What does it mean to be a fan? When do you become more than a fan, and what does being a member of fandom really mean? Fan Phenomena wants to lay the foundation for discussion about these and other questions of fandom behind the hit book and film series The Hunger Games. Fan Phenomena introduces not only a compilation of ideas from academics and writers but also bloggers and dedicated fan fiction writers.
Fan Phenomena: The Hunger Games, written by Nicola Balkind, touches on both the original book series and first two film adaptations. She discusses author Suzanne Collins influence from family, Greek myth to present day war. She introduces us to what Collins wanted to develop as an author reaching a young and often deemed impressionable audience. She believes that Collins is creating that which she asks of her readers in today’s society, “What is real, and what is entertainment?”
Balkind goes on in further articles discussing gender identity, race and media presence within the novels. Main character Katniss Everdeen is dissected and attributed as the hero, the victim, and The Girl on Fire. Other main characters are contrasted against our heroine and defined by their roles, their perceived gender and their race. Most disappointing is the occasional comparison to Bella Swan from Stephenie Meyer’s Twilight series. Despite Katniss having the laurels to stand on her own through Collins writing she is occasionally compartmentalized by those who love her best.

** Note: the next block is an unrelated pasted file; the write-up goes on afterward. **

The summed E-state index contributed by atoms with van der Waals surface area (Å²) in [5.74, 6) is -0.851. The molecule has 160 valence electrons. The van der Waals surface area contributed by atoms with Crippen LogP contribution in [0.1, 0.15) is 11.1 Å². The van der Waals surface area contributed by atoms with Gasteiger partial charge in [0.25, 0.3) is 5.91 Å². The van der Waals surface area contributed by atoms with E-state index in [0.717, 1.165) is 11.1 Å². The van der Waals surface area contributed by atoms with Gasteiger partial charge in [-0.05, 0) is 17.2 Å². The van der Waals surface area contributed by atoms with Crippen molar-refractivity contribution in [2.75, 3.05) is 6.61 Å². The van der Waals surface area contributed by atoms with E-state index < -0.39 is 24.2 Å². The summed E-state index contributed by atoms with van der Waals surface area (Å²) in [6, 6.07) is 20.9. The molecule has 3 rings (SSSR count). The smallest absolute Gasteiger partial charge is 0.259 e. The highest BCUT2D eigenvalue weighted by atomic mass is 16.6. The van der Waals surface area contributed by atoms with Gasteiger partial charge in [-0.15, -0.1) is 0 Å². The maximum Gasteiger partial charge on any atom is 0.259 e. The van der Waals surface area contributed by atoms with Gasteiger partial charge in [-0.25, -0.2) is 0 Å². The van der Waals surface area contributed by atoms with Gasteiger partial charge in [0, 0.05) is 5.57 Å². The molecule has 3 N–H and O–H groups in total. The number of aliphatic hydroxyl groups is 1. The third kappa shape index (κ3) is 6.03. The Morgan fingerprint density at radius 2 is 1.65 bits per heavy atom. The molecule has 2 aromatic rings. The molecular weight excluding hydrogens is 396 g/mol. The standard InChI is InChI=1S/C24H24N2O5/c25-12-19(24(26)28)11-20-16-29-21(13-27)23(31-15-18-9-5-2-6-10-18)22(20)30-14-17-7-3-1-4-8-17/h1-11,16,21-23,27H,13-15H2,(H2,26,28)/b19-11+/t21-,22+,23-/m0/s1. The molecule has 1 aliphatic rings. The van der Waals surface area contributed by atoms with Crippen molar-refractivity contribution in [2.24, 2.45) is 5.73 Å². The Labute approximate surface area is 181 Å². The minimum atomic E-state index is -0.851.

Gently folded between the articles are four fan appreciation interviews with Balkind. These are fans who have taken it upon themselves to develop unofficial guides, podcasts, articles and cuisine. Fans will hungrily devour the interview with Samantha Sisson and Aaron Darcy who created The Hunger Games inspired food on their fan site, Panem Kitchen. They discuss not only their motivation for food inside a dystopian landscape but discuss with Balkind how they began their own journey of The Hunger Games Fandom.
Reader beware, Fan Phenomena: The Hunger Games makes the assumption that you have read the series and watched both books. If you’ve only just begun your fandom with The Hunger Games, make sure to catch up before diving into Nicola Balkind’s academic-style review. The book is available now from Intellect Books, an imprint of University of Chicago Press.